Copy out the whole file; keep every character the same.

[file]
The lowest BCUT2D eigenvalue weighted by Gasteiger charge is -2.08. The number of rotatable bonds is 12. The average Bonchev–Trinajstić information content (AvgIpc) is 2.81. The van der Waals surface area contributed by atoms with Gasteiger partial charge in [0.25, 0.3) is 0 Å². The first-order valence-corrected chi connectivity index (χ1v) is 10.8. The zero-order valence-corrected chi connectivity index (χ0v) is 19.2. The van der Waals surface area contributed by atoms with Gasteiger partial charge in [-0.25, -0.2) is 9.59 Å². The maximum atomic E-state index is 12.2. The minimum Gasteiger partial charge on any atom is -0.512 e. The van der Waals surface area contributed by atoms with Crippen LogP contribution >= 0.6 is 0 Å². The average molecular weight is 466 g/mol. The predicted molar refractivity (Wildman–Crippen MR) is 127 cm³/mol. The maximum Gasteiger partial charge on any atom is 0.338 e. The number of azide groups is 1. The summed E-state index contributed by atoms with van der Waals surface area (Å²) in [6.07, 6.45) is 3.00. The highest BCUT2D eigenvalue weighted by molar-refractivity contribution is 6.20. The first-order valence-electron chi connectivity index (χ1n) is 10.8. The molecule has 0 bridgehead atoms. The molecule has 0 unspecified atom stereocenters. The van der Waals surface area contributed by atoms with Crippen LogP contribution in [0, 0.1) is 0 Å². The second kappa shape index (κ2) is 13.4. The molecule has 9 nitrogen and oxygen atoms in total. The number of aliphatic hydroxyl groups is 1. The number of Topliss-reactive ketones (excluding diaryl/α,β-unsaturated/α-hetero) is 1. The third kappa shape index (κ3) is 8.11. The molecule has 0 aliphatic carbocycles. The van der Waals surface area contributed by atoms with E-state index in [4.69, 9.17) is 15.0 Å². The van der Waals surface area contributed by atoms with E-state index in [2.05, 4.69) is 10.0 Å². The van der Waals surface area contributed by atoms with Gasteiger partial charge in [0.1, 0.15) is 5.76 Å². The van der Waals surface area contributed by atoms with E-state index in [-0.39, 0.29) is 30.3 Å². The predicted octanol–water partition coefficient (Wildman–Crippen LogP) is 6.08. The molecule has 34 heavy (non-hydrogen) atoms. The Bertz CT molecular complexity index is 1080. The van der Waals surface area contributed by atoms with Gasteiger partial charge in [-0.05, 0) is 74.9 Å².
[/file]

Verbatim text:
The lowest BCUT2D eigenvalue weighted by Gasteiger charge is -2.08. The number of rotatable bonds is 12. The average Bonchev–Trinajstić information content (AvgIpc) is 2.81. The van der Waals surface area contributed by atoms with Gasteiger partial charge in [0.25, 0.3) is 0 Å². The first-order valence-corrected chi connectivity index (χ1v) is 10.8. The zero-order valence-corrected chi connectivity index (χ0v) is 19.2. The van der Waals surface area contributed by atoms with Gasteiger partial charge in [-0.25, -0.2) is 9.59 Å². The maximum atomic E-state index is 12.2. The minimum Gasteiger partial charge on any atom is -0.512 e. The van der Waals surface area contributed by atoms with Crippen LogP contribution >= 0.6 is 0 Å². The average molecular weight is 466 g/mol. The predicted molar refractivity (Wildman–Crippen MR) is 127 cm³/mol. The maximum Gasteiger partial charge on any atom is 0.338 e. The number of azide groups is 1. The summed E-state index contributed by atoms with van der Waals surface area (Å²) in [6.07, 6.45) is 3.00. The highest BCUT2D eigenvalue weighted by molar-refractivity contribution is 6.20. The first-order valence-electron chi connectivity index (χ1n) is 10.8. The molecule has 0 bridgehead atoms. The molecule has 0 unspecified atom stereocenters. The van der Waals surface area contributed by atoms with Crippen LogP contribution in [0, 0.1) is 0 Å². The second kappa shape index (κ2) is 13.4. The molecule has 9 nitrogen and oxygen atoms in total. The number of aliphatic hydroxyl groups is 1. The number of Topliss-reactive ketones (excluding diaryl/α,β-unsaturated/α-hetero) is 1. The third kappa shape index (κ3) is 8.11. The molecule has 0 aliphatic carbocycles. The van der Waals surface area contributed by atoms with E-state index in [4.69, 9.17) is 15.0 Å². The van der Waals surface area contributed by atoms with E-state index in [2.05, 4.69) is 10.0 Å². The van der Waals surface area contributed by atoms with Gasteiger partial charge in [0.1, 0.15) is 5.76 Å². The van der Waals surface area contributed by atoms with E-state index in [-0.39, 0.29) is 30.3 Å². The predicted octanol–water partition coefficient (Wildman–Crippen LogP) is 6.08. The molecule has 34 heavy (non-hydrogen) atoms. The Bertz CT molecular complexity index is 1080. The van der Waals surface area contributed by atoms with Gasteiger partial charge in [-0.05, 0) is 74.9 Å².